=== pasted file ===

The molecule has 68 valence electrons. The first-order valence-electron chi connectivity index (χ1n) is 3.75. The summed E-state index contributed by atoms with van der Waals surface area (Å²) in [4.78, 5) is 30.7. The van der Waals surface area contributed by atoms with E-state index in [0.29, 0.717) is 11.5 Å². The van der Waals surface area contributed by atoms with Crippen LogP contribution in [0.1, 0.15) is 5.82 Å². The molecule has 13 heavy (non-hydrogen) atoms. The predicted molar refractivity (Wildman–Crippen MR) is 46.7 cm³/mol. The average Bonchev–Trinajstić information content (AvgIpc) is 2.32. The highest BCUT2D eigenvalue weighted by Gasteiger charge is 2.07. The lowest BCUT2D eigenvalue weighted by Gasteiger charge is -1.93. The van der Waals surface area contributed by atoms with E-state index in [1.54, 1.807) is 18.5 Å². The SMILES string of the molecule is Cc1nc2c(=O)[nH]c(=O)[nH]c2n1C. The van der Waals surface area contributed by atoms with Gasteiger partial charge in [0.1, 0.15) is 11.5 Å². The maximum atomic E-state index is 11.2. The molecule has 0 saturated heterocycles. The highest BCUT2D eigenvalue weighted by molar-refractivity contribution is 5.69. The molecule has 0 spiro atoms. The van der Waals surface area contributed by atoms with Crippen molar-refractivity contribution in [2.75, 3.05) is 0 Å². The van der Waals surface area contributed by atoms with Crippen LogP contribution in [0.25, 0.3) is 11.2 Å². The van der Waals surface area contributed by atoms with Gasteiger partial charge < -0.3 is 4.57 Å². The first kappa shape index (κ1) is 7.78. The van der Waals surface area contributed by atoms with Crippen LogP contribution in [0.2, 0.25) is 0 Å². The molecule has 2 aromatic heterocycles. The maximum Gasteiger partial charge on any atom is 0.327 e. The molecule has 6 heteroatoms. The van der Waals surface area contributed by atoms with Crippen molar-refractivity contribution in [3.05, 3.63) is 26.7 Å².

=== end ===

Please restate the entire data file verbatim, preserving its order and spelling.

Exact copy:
The molecule has 68 valence electrons. The first-order valence-electron chi connectivity index (χ1n) is 3.75. The summed E-state index contributed by atoms with van der Waals surface area (Å²) in [4.78, 5) is 30.7. The van der Waals surface area contributed by atoms with E-state index in [0.29, 0.717) is 11.5 Å². The van der Waals surface area contributed by atoms with Crippen LogP contribution in [0.1, 0.15) is 5.82 Å². The molecule has 13 heavy (non-hydrogen) atoms. The predicted molar refractivity (Wildman–Crippen MR) is 46.7 cm³/mol. The average Bonchev–Trinajstić information content (AvgIpc) is 2.32. The highest BCUT2D eigenvalue weighted by Gasteiger charge is 2.07. The lowest BCUT2D eigenvalue weighted by Gasteiger charge is -1.93. The van der Waals surface area contributed by atoms with E-state index in [1.54, 1.807) is 18.5 Å². The SMILES string of the molecule is Cc1nc2c(=O)[nH]c(=O)[nH]c2n1C. The van der Waals surface area contributed by atoms with Gasteiger partial charge in [0.1, 0.15) is 11.5 Å². The maximum atomic E-state index is 11.2. The molecule has 0 saturated heterocycles. The highest BCUT2D eigenvalue weighted by molar-refractivity contribution is 5.69. The molecule has 0 spiro atoms. The van der Waals surface area contributed by atoms with Crippen molar-refractivity contribution in [2.75, 3.05) is 0 Å². The van der Waals surface area contributed by atoms with Crippen LogP contribution in [0.25, 0.3) is 11.2 Å². The van der Waals surface area contributed by atoms with Gasteiger partial charge < -0.3 is 4.57 Å². The first kappa shape index (κ1) is 7.78. The van der Waals surface area contributed by atoms with Crippen LogP contribution in [0.2, 0.25) is 0 Å². The molecule has 2 aromatic heterocycles. The maximum Gasteiger partial charge on any atom is 0.327 e. The molecule has 6 heteroatoms. The van der Waals surface area contributed by atoms with Crippen molar-refractivity contribution in [3.05, 3.63) is 26.7 Å².